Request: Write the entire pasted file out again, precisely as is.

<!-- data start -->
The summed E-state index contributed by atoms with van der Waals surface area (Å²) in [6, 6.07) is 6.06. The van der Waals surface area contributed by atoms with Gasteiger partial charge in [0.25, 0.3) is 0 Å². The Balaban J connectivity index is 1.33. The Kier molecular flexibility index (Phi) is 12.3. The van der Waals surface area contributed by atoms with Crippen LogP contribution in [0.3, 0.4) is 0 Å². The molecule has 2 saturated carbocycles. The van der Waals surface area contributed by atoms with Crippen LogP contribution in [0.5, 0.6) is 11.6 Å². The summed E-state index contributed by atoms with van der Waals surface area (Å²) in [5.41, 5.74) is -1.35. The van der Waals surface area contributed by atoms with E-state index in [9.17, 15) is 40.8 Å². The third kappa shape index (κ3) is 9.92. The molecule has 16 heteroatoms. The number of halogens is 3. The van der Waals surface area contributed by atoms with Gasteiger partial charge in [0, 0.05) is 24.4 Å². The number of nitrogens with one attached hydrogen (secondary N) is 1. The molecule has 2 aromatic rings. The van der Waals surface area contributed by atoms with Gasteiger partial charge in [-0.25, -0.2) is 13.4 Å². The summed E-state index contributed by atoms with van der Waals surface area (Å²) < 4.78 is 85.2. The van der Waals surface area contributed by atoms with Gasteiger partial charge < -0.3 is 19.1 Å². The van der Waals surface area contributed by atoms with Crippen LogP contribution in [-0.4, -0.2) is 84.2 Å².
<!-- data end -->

The summed E-state index contributed by atoms with van der Waals surface area (Å²) in [6, 6.07) is 6.06. The van der Waals surface area contributed by atoms with Gasteiger partial charge in [0.25, 0.3) is 0 Å². The Balaban J connectivity index is 1.33. The Kier molecular flexibility index (Phi) is 12.3. The van der Waals surface area contributed by atoms with Crippen LogP contribution in [0.3, 0.4) is 0 Å². The molecule has 2 saturated carbocycles. The van der Waals surface area contributed by atoms with Crippen LogP contribution in [0.5, 0.6) is 11.6 Å². The summed E-state index contributed by atoms with van der Waals surface area (Å²) in [5.41, 5.74) is -1.35. The van der Waals surface area contributed by atoms with E-state index in [9.17, 15) is 40.8 Å². The third kappa shape index (κ3) is 9.92. The molecule has 16 heteroatoms. The number of halogens is 3. The van der Waals surface area contributed by atoms with Gasteiger partial charge in [0, 0.05) is 24.4 Å². The number of nitrogens with one attached hydrogen (secondary N) is 1. The molecule has 2 aromatic rings. The van der Waals surface area contributed by atoms with Gasteiger partial charge in [-0.25, -0.2) is 13.4 Å². The summed E-state index contributed by atoms with van der Waals surface area (Å²) < 4.78 is 85.2. The van der Waals surface area contributed by atoms with Gasteiger partial charge < -0.3 is 19.1 Å². The van der Waals surface area contributed by atoms with Crippen LogP contribution in [-0.4, -0.2) is 84.2 Å².